The New York Times just posted a multimedia project I recently had the opportunity to work on, called “Patient Voices” which was about prostate cancer (there are others out there ranging from ADD to Infertility). For this project I photographed and interviewed ESPN Commentator and all around good guy, Mitch Laurance. I spent a great afternoon talk with, and photographing Mitch at the Grande Dunes Members Club in Myrtle Beach, while the Hard Rock Park celebrity golf tournament was going on outside. It is always a rewarding experience when you get to help someone tell their story, especially one as personal as this.
For the past three weeks I have been following home school families associated with the Forest Acres Christian Educators association, as they prepare for their first annual Fall Heritage Ball. To the students this was more than just a regular fall dance. Since they are home schooled this is the closest that many of them would get to attending a formal dance that resembled a prom. For the parents the evening marked one more victory in their quest to provide an education for their children… on their terms.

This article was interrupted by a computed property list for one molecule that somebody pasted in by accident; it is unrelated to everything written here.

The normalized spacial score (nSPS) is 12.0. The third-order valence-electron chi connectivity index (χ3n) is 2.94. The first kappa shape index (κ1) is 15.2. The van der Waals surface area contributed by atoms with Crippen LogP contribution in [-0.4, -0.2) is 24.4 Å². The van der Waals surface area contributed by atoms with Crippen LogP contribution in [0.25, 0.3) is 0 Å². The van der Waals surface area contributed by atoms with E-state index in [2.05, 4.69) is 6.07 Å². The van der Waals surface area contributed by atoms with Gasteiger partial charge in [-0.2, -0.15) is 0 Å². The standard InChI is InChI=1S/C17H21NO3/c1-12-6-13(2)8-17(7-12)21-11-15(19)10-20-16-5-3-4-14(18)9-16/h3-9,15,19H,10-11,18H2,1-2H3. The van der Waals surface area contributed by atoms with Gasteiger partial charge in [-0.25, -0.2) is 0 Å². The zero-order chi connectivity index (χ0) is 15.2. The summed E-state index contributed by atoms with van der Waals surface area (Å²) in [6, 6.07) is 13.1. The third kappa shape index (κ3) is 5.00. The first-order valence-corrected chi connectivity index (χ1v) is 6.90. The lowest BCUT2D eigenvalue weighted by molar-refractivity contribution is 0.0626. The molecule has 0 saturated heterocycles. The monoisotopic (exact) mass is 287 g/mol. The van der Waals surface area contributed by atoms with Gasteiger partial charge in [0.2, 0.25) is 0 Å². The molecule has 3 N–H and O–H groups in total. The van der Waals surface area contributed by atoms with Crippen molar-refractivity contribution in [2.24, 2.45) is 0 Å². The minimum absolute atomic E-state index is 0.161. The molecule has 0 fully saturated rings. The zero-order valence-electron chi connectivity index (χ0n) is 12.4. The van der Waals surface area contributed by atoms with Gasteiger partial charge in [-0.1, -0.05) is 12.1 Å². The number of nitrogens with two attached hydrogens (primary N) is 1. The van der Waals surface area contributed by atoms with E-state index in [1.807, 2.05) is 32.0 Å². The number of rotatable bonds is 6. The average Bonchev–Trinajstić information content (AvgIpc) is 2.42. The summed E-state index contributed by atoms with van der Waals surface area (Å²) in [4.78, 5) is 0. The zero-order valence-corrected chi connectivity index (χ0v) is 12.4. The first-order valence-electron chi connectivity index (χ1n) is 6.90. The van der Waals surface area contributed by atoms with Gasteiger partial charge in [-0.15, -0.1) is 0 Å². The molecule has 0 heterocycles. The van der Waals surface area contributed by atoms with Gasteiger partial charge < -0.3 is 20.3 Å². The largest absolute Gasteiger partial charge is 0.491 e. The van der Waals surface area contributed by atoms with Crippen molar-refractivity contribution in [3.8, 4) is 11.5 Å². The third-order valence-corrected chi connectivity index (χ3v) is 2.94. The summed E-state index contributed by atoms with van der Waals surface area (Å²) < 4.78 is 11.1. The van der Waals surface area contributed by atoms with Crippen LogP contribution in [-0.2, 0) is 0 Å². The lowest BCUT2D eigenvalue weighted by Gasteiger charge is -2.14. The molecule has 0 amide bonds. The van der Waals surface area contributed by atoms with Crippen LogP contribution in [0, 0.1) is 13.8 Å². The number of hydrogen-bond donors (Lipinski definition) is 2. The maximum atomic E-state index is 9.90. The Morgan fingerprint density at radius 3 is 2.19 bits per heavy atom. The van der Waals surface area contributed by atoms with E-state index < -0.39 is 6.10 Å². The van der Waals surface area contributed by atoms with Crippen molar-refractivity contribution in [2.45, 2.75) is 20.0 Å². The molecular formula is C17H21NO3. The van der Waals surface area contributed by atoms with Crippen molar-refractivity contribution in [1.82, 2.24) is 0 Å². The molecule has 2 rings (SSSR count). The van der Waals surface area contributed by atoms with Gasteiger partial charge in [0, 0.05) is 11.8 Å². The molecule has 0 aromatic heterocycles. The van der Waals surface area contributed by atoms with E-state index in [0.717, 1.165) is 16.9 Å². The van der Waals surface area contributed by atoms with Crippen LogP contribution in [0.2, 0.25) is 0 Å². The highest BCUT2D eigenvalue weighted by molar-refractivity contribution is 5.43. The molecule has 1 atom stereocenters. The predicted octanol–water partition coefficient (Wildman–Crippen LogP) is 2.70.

After months of planning, shopping, and rehearsing the formal dances like the Virginia Reel, Postie’s Jig, and several Waltzes, the night finally arrived. However unlike most proms the was no blaring hip-hop music, no gyrating bodies, and no skimpy dresses that left little to the imagination. As one parent stated, “if its not for sale, don’t advertise it. As the sounds of a traditional waltz made their way out of the stereo, fathers danced with daughters, brothers danced with sisters, and friends danced with each other.
This story has been a nice change of pace for me, and its also been a fun opportunity to learn more about a part of the community that I didn’t know much about. Even though I’m sure we have a lot of differences in ideals, morals, and religion, these families were absolutely wonderful to me. They allowed me complete access to anything I wanted, and thanked me for being there every time I showed up. It is stories and experiences like this, that recharge my batteries for photojournalism, if only I could do more of them.